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Can Iran’s private banks make a difference?

The Iranian government will need to enact policies to support private banks for Iran’s private sector to grow in 2014.
An Iranian flag flutters in front of the head office of the Export Development Bank of Iran (EDBI) in Tehran November 9, 2008. REUTERS/Morteza Nikoubazl (IRAN) - RTXAEWW

Experts agree that the Iranian private sector will be the critical element in driving the country’s economy out of its current stagflation. At the same time, private businesses are in dire need of modern and functioning banking and financial services. While still small compared to giant public banks, Iran’s private banks could be the missing link in the country’s business services; however, they need to look for new ways to take advantage of their more dynamic nature.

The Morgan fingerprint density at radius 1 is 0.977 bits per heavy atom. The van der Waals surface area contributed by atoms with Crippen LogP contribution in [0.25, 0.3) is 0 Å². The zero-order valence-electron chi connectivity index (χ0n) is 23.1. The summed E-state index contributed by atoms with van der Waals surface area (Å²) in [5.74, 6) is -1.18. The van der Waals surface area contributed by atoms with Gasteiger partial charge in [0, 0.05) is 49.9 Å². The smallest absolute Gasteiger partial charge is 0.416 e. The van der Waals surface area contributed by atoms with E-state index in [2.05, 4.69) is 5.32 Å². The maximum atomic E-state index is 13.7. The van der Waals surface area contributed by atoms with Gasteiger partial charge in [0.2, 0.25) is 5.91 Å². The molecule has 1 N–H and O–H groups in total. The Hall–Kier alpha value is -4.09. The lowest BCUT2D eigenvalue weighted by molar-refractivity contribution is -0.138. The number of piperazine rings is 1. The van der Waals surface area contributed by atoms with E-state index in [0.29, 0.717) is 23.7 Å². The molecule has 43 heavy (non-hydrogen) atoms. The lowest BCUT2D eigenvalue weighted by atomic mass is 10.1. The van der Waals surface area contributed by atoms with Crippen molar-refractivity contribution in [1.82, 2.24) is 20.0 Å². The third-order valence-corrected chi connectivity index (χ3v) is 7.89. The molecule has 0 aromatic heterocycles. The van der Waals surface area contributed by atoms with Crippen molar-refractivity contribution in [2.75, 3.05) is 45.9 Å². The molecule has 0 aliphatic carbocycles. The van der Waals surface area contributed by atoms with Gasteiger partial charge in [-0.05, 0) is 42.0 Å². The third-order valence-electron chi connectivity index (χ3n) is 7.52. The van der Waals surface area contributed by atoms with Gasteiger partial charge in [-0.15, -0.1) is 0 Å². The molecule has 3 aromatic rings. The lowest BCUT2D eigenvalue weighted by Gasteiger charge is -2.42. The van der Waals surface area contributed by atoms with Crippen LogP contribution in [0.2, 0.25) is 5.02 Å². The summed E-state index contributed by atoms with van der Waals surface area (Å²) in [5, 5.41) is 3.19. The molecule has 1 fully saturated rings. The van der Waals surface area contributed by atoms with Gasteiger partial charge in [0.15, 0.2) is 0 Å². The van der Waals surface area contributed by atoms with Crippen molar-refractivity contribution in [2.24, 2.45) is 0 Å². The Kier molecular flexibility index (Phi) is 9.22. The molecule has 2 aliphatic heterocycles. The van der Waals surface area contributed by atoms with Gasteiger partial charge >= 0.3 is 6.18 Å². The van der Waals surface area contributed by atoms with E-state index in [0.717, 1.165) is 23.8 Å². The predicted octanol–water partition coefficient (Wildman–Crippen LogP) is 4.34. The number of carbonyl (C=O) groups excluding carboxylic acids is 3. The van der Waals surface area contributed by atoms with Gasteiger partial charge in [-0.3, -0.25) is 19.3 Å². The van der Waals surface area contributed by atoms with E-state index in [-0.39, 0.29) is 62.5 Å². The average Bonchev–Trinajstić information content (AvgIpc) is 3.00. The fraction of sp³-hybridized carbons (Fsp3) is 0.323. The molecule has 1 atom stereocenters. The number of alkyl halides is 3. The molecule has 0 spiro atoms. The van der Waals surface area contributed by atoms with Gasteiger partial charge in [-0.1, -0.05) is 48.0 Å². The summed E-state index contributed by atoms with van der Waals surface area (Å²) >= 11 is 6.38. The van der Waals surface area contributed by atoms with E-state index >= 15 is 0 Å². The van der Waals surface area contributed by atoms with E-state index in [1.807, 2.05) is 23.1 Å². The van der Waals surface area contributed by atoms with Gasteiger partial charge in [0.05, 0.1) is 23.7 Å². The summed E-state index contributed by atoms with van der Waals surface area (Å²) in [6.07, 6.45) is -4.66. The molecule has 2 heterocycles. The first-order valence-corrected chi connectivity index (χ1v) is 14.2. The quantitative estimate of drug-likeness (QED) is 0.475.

Iran started liberalizing its state-dominated banking system in the late 1990s, initially by introducing private “savings and loans” institutions and later allowing the establishment of private banks in 2000. A number of genuinely private banks have been established in the past decade. In addition, shares of formerly state-owned banks such as Tejarat, Mellat and Saderat have been offered on the Tehran Stock Exchange. However, in their management and operation, all the privatized banks are still under government control — a fact that is clearly documented in the appointment of managing directors of these banks by the government. 

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